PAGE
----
PAN AMERICAN DAY

 

WHAT DOES “PAN AMERICAN” DAY MEAN?

WHAT COUNTRIES CELEBRATE A PAN AMERICAN DAY?

WHAT IS THE ORIGIN OF THE PAN AMERICAN DAY?

THE FIRST PAN AMERICAN DAY

PAN AMERICAN DAY IN THE HISTORY

HOW TO PLAN A PROGRAM TO CELEBRATE PAN AMERICAN DAY?

 

 

WHAT DOES PAN AMERICAN DAY MEAN?

Pan American Day is a day established by the governments of the American republics as a symbol of their sovereignty and their voluntary union in one continental community.  Each year, on April 14th, by presidential proclamation or legislative enactment, Pan American Day and Week are commemorated in major cities, towns, and communities.

 

WHAT COUNTRIES CELEBRATE THE PAN AMERICAN DAY?

Argentina

Bolivia

Brazil

Chile

Colombia

Costa Rica

Cuba

Dominican Republic

Ecuador

El Salvador

Guatemala

Haiti

Honduras

Mexico

Nicaragua

Panama

Paraguay

Peru

United States

Uruguay

Venezuela  

 

WHAT IS THE ORIGIN OF A PAN AMERICAN DAY?

Pan American Day has deep roots going back to the historic date in 1826, when the Congress of Panamá, which I, Simón Bolívar, convoked, was installed with these prophetic words: “This may be called the Day of America”.  “This was the first step toward [my goal] of a “Congress of all the American States”.    

It was just 64 years later when these ideas were crowned with success.  Meeting in Washington, on April 14th. 1890, the First International Conference of American States established the International Union of American Republics, known as the OAS

   

THE FIRST PANAMERICAN DAY

The first Pan American Day was celebrated throughout the Americas on April 14th, 1931.  In Washington, U.S. President Herbert Hoover was the principal speaker at an outdoor ceremony, which included the planting of a tree on OAS grounds.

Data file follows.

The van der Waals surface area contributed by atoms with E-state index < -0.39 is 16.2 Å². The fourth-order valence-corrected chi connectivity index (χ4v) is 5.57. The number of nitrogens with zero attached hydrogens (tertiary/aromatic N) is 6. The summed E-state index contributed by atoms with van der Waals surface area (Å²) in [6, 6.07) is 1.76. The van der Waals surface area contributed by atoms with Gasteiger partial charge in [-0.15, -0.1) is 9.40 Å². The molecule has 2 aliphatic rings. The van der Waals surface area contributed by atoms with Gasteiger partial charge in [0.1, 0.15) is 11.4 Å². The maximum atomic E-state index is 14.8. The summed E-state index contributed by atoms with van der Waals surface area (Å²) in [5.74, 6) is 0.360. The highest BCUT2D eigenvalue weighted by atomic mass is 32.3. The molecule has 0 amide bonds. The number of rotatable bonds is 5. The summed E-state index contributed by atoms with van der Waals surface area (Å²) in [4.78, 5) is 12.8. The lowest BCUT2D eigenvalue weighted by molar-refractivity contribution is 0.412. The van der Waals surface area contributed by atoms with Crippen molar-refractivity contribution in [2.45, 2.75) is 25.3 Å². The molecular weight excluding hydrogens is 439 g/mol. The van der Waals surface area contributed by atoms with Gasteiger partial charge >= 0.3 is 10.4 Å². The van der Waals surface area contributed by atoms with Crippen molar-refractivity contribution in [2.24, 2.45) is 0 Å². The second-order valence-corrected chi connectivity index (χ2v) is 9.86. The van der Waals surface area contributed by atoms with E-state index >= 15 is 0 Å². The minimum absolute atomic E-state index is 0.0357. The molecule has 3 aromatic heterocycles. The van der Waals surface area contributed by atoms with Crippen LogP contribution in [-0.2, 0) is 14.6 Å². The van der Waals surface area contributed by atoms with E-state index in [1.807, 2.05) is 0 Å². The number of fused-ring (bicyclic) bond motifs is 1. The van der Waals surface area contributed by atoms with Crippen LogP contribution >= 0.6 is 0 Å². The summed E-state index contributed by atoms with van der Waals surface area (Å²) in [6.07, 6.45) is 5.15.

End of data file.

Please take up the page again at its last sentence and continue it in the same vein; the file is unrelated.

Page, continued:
Several countries (El Salvador, Guatemala and Haiti) declared April 14th a national holiday.  In these nations, as in other Pan American Union countries, there were diplomatic receptions, public and civil celebrations, school programs and a plethora of proclamations promoting the principles of Pan Americanism.  

One such declaration asserted that in the spirit of Pan Americanism, the nations of the Americas would: “reaffirm the ideals of peace and continental solidarity which one and all profess, strengthen their natural and historic bonds and recall the common interests and aspirations which make the countries of this hemisphere a center of positive influence in the universal movement in favor of peace, justice and law among nations”.

 

PAN AMERICAN DAY IN THE HISTORY

During the 1930’s, the commemoration of Pan American Day became a significant event throughout the American republics.  Education officials and teachers, at all levels of instruction and in all the 21 republics of the Pan American Union, used Pan American Day as an opportunity to increase the awareness of students about the people and cultures in the American nations.  Pageants, plays, music and dance programs, assemblies, parades and contests: all were organized as Pan American activities, marking the passage of April 14th.  

In 1933, the central act in the commemoration of Pan American Day at the Pan American Union headquarters in Washington was the presentation by the Government of Venezuela of a bust of Francisco Miranda, which today –along with the busts of other defenders of the indendence and sovereignty of the member states—graces the Hall of Heroes in the OAS Building.  

In 1935, the Governing Board of the Pan American Union marked the day by signing the Roerich Pact which protected historic monuments and scientific and cultural institutions in times of war (19 years before a similar, but more elaborate convention was to be signed in the Hague in 1954).   

Among the other conventions signed as part of the commemoration of Pan American Day were: Treaty of Central American Fraternity (1934); the Treaty on the Protection of  Moveable Property of Historic Value (1935); the Agreement Establishing the Inter-American Development Bank (1959); and the Agreement for Technical Cooperation between the OAS General Secretariat and the Latin American Organization for Energy (OLADE) (1992).  

On Pan American Day in 1940, U.S. President Franklin D. Roosevelt, heralding the hemispheric alliance that was to hold the Americas together during World War II, warned that “the hand that touches one of us, touches us all”.